It’s equipped with a spy cam to assist in studying these shy animals. Researchers found that approaching these emperor penguins normally would result in their heart rates rising, producing unreliable data.

This rover works very well, enough to even entice communication from the penguins. According to researchers the penguins were “very disappointed” when the rover didn’t respond, prompting the researchers to plan to have the rover playing penguin songs on it’s next trip.

(Via Cnet, Nature)

Hilarious Photos of Zookeepers Reenacting Jurassic World Scene With Animals

Since the release of Jurassic World, Tumblr users feminerds recreated an image of the original “raptor taming” scene (seen above) alongside three walruses and a photographer. Since then many zookeepers have reacted Chris Pratt’s, who plays Owen Grady, pose in said lethal scene. You may post your version of this moment under #JurassicZoo, #ZoorassicWorld, and #PrattKeeping.


Wasp mantidfly (Climaciella brunnea)

The wasp mantidfly is a species in the huge family of Mantispidae (Mantidflies), which is a family of small to moderate-sized insects in the order Neuroptera (net-winged insects). Although the wasp mantidfly has grasping mantid-like raptorial front legs it is not closely related to mantids (praying mantises). Their front legs are used in the same way as a mantid’s, however, in catching small insect prey for food. C. brunnea has a very interesting life cycle. During their 3-4 week adult life stage, inch-long females may lay as many as several thousand short-stalked eggs, grouped on the underside of plant leaves. The eggs hatch and each tiny larva waits for a passing spider. The larva then boards the spider and rides around on it until the spider lays eggs. At this time the tiny mantispid larva crawls off the spider and into the egg sac, where it feeds on the spider eggs in the security of the silken spider egg sac.

photo credits: C. Hedstrom, Cheryl Johnson


Steller´s jay (Cyanocitta stelleri)

The Steller’s jay is a jay native to western North America, closely related to the blue jay found in the rest of the continent, but with a black head and upper body. The Steller’s jay lives in coniferous and mixed woodland, but not in completely dense forest, and requires open space. It typically lives in flocks of greater than 10 individuals.They are omnivores; their diet is about two-thirds plant matter and one third animal matter. There are 17 subspecies from Alaska to Nica­ragua, 8 found north of Mexico. The Steller’s jay shows a great deal of regional variation throughout its range.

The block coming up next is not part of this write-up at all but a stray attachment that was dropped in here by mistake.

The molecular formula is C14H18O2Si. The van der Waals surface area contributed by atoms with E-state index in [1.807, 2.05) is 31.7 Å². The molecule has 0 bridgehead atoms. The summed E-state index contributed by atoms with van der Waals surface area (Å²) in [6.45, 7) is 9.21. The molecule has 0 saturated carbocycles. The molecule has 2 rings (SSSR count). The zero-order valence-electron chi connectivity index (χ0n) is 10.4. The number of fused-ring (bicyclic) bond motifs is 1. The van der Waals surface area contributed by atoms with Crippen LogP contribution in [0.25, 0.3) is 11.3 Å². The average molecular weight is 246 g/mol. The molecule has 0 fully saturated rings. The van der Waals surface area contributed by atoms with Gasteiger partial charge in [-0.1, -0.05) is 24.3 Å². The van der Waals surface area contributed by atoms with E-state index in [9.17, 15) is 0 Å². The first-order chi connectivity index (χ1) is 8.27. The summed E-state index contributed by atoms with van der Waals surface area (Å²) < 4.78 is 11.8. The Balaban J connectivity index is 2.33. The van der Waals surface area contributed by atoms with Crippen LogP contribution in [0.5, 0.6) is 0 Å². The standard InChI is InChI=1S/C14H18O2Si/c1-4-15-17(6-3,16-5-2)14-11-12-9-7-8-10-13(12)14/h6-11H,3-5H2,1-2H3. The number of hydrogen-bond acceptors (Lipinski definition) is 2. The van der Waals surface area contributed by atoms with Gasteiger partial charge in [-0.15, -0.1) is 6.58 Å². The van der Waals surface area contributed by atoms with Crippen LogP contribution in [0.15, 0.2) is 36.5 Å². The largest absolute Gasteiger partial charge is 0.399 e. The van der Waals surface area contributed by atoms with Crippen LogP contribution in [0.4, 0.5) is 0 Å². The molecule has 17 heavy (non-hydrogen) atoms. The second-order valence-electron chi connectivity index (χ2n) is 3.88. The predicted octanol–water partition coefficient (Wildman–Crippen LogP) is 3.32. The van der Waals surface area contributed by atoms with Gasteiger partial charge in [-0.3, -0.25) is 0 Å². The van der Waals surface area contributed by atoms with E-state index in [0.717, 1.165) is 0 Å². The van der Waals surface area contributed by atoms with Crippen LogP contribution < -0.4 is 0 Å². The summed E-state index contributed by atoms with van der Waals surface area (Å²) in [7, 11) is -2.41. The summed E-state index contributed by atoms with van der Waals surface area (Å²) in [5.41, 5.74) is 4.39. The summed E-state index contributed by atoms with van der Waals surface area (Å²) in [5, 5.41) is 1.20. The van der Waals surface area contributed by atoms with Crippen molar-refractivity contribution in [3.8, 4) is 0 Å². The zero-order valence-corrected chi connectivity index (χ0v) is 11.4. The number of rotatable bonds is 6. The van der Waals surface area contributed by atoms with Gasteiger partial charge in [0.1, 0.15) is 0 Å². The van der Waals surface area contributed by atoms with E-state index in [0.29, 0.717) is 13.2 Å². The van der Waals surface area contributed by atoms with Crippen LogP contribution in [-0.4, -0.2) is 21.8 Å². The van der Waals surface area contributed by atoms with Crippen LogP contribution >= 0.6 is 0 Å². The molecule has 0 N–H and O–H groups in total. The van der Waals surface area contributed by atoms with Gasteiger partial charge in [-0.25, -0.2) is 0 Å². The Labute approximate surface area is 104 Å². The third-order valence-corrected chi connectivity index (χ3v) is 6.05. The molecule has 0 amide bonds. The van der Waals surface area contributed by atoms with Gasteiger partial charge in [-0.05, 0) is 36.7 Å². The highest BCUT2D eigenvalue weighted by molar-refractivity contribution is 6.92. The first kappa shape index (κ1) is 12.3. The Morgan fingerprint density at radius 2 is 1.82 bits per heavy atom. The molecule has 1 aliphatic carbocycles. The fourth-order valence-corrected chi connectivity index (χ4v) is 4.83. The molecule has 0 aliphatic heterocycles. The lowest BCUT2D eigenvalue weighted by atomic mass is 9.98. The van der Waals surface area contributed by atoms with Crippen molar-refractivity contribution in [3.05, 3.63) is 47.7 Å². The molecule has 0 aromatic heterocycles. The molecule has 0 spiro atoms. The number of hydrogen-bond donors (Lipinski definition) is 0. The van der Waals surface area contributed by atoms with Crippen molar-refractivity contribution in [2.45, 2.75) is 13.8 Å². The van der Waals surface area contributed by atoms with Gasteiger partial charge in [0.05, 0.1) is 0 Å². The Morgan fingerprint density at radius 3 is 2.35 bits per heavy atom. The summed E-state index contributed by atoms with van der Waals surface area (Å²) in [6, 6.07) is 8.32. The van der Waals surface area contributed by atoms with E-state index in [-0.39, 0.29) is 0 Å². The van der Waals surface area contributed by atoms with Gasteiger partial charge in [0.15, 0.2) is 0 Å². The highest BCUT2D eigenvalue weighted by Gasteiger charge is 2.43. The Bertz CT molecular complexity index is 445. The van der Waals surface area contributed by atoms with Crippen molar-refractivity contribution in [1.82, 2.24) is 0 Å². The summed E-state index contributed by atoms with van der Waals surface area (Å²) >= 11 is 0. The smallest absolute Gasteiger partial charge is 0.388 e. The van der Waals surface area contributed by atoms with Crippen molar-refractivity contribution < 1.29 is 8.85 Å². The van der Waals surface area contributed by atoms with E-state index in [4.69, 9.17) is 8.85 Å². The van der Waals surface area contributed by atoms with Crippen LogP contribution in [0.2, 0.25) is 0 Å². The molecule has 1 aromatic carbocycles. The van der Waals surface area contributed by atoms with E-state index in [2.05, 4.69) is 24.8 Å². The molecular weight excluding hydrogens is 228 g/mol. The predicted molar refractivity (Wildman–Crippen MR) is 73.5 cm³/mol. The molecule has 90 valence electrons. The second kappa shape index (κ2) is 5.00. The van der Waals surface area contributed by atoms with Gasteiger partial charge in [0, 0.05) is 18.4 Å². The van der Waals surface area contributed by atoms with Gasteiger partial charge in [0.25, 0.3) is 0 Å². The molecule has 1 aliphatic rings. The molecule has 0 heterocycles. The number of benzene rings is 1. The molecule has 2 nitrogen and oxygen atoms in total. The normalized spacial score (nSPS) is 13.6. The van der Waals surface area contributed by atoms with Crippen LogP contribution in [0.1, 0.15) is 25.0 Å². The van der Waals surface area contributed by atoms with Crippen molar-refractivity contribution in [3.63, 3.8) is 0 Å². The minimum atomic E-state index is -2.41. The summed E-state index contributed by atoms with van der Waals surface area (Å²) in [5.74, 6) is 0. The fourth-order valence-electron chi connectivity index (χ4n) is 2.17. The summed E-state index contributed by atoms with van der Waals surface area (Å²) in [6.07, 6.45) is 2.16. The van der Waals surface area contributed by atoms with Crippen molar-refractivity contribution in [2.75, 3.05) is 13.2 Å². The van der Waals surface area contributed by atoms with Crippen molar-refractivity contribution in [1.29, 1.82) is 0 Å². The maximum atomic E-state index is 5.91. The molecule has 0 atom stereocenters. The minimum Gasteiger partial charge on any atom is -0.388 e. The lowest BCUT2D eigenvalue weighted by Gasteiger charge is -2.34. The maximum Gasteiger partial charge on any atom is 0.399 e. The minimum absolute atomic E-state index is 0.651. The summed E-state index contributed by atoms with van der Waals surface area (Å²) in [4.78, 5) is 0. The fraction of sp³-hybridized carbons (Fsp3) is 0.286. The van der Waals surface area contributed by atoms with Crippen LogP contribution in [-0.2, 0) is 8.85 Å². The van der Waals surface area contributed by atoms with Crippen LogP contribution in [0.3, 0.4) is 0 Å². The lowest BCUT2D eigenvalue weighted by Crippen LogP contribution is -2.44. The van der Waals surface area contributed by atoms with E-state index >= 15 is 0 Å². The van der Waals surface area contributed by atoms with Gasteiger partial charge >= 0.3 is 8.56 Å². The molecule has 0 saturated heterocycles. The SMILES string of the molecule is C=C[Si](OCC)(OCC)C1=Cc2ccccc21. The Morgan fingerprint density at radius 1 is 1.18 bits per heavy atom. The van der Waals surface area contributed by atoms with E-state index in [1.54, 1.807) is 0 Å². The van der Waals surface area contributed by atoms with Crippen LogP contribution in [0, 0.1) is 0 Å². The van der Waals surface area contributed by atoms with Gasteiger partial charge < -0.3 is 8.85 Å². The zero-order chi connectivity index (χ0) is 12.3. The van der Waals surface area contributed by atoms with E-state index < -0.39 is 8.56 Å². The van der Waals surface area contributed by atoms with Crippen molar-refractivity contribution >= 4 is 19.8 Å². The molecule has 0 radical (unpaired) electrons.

photo credits: wiki, birdnote, Mike Ross, Roy Hancliff


Brachycephalus: miniaturized frogs 

Following nearly 5 years of exploration in mountainous areas of the southern Brazilian Atlantic Rainforest, a team of researchers has uncovered seven new species of a highly miniaturized, brightly colored frog genus known as Brachycephalus.

These frogs are among the smallest terrestrial vertebrates, with adult sizes often not exceeding 1 cm in length, leading to a variety of changes in their body structure, such as reduction in the number of toes and fingers. In addition, many species of Brachycephalus are brightly colored, possibly as a warning to the presence of a highly potent neurotoxin in their skin known as tetrodotoxin.

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If Apes Go Extinct, So Could Entire Forests

Bonobo poop matters. Well, maybe not the poop itself, but what’s in it.

You see, bonobos eat a lot of fruit, and fruit contains seeds. Those seeds travel through a bonobo’s digestive system while the bonobo itself travels through the landscape. A few hours later, the seeds end up being deposited far from where the fruits were plucked. And that, ladies and gentlemen, is where new trees come from.

But what if there were no apes? A new study published February 27 in the journal Oryx found that many tree and plant species in the Democratic Republic of the Congo rely almost exclusively on bonobos for seed dispersal. In the LuiKotale forest, where the study was conducted, 18 plant species were completely unable to reproduce if their seeds did not first travel through a bonobo’s guts. According to the paper if the bonobos disappeared, the plants would also likely go extinct.

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The 6th Mass Extinction on Earth has Begun

Troubling evidence recently released by a group of scientists including Paul Ehrlich, the Bing Professor of Population Studies in biology, has  show a large increase in the number of species lost over the last century. The numbers above each bar represent the estimated values for extinct vertebrates. The image above shows that since the industrial revolution, species diversity has been rapidly declining in response to human activity including:

  • Destruction of habitats
  • Introduction of invasive species
  • Climate change
  • Destruction of ecosystems because of pollutants

Erlich and his colleagues do offer hope for the future. If rapid conservation efforts are undertaken now, then  such a dramatic ecological event can be avoided. It is more than likely that if such an even were to occur, the human race would suffer itself.

Source: ScienceAdvances